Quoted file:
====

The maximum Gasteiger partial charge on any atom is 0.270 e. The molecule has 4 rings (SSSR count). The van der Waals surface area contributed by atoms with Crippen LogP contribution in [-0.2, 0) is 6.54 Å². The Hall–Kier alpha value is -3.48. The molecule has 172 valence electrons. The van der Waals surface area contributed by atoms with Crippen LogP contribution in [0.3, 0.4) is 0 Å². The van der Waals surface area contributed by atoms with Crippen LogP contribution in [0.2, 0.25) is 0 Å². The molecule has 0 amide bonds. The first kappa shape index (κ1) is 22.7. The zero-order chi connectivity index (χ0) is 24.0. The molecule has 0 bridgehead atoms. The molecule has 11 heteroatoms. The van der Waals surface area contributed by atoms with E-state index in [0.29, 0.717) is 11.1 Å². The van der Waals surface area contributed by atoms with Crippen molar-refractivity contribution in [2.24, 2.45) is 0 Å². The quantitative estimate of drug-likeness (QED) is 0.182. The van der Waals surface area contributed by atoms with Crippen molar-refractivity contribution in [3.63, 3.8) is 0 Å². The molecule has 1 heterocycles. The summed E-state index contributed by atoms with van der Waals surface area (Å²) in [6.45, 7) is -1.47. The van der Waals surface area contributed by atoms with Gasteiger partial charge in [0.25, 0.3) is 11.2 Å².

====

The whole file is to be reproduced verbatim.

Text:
The maximum Gasteiger partial charge on any atom is 0.270 e. The molecule has 4 rings (SSSR count). The van der Waals surface area contributed by atoms with Crippen LogP contribution in [-0.2, 0) is 6.54 Å². The Hall–Kier alpha value is -3.48. The molecule has 172 valence electrons. The van der Waals surface area contributed by atoms with Crippen LogP contribution in [0.3, 0.4) is 0 Å². The van der Waals surface area contributed by atoms with Crippen LogP contribution in [0.2, 0.25) is 0 Å². The molecule has 0 amide bonds. The first kappa shape index (κ1) is 22.7. The zero-order chi connectivity index (χ0) is 24.0. The molecule has 0 bridgehead atoms. The molecule has 11 heteroatoms. The van der Waals surface area contributed by atoms with E-state index in [0.29, 0.717) is 11.1 Å². The van der Waals surface area contributed by atoms with Crippen molar-refractivity contribution in [2.24, 2.45) is 0 Å². The quantitative estimate of drug-likeness (QED) is 0.182. The van der Waals surface area contributed by atoms with Crippen molar-refractivity contribution in [3.63, 3.8) is 0 Å². The molecule has 1 heterocycles. The summed E-state index contributed by atoms with van der Waals surface area (Å²) in [6.45, 7) is -1.47. The van der Waals surface area contributed by atoms with Gasteiger partial charge in [0.25, 0.3) is 11.2 Å².